One principle of discernment from an Ignatian perspective is our willingness to trust that God can speak to us as individuals. God can speak to my spirit. The Holy Spirit can, and does, cause movement within me, and I can discern that movement through my emotions, intuition, and thoughts.
This doesn’t mean that discernment happens in a vacuum. The Christian life works itself out in community—we worship in community and pray in community. Often as individuals we go through discernment with the help of others who pray with us and listen to us as we sift through ideas and options.
However, it’s important for us to trust what is going on inside us as individuals. Do I really believe that the Holy Spirit dwells in me? If so, then why would I doubt that the Spirit is able and willing to speak to me? Do I believe that I am created by God, designed with intuition, a thought process, and emotions? If so, then why would I doubt that the Holy Spirit would use those very aspects of my person to speak to me?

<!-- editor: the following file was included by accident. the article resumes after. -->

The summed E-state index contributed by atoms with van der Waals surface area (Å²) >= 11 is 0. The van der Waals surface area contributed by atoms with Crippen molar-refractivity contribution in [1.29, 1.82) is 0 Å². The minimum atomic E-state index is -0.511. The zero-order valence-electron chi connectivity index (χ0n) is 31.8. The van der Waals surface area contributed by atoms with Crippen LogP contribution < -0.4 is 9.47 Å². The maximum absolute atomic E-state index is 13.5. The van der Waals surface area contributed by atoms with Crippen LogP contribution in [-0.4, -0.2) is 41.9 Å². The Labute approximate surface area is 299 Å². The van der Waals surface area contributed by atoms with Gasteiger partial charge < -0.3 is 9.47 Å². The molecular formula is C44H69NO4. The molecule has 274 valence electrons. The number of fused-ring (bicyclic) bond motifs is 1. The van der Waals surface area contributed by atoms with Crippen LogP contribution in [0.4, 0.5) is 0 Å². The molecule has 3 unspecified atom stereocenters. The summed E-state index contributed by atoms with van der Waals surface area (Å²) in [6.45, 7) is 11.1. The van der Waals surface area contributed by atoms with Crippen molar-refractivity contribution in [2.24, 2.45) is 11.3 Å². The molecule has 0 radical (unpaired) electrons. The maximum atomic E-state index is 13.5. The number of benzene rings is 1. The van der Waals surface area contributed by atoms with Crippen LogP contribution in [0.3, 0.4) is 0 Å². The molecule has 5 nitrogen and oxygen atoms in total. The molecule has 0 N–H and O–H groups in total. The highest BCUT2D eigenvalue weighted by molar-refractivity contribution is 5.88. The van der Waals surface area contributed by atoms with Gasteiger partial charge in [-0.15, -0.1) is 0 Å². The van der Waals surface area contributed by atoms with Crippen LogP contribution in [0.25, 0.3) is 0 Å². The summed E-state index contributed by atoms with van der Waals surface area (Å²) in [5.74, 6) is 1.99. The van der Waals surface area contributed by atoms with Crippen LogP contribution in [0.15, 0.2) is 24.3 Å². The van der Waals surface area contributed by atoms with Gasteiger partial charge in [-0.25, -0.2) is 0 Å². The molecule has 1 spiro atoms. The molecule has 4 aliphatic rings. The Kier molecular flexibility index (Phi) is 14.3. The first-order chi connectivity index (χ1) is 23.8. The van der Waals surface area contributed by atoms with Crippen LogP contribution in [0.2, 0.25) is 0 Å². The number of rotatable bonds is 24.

Too often, our beliefs about human fallenness and about personal sin have overtaken our perspective. We see only our failures and our inability to know anything perfectly. We allow that view of ourselves to obscure the rest of the truth: we are marvelously created with the ability to commune with our God.
Because of our divine design, we can trust the movements within us. We can learn how to read them. We can include our thoughts, emotions, and intuition when examining the day or a decision. Learning this kind of trust is an important part of spiritual growth.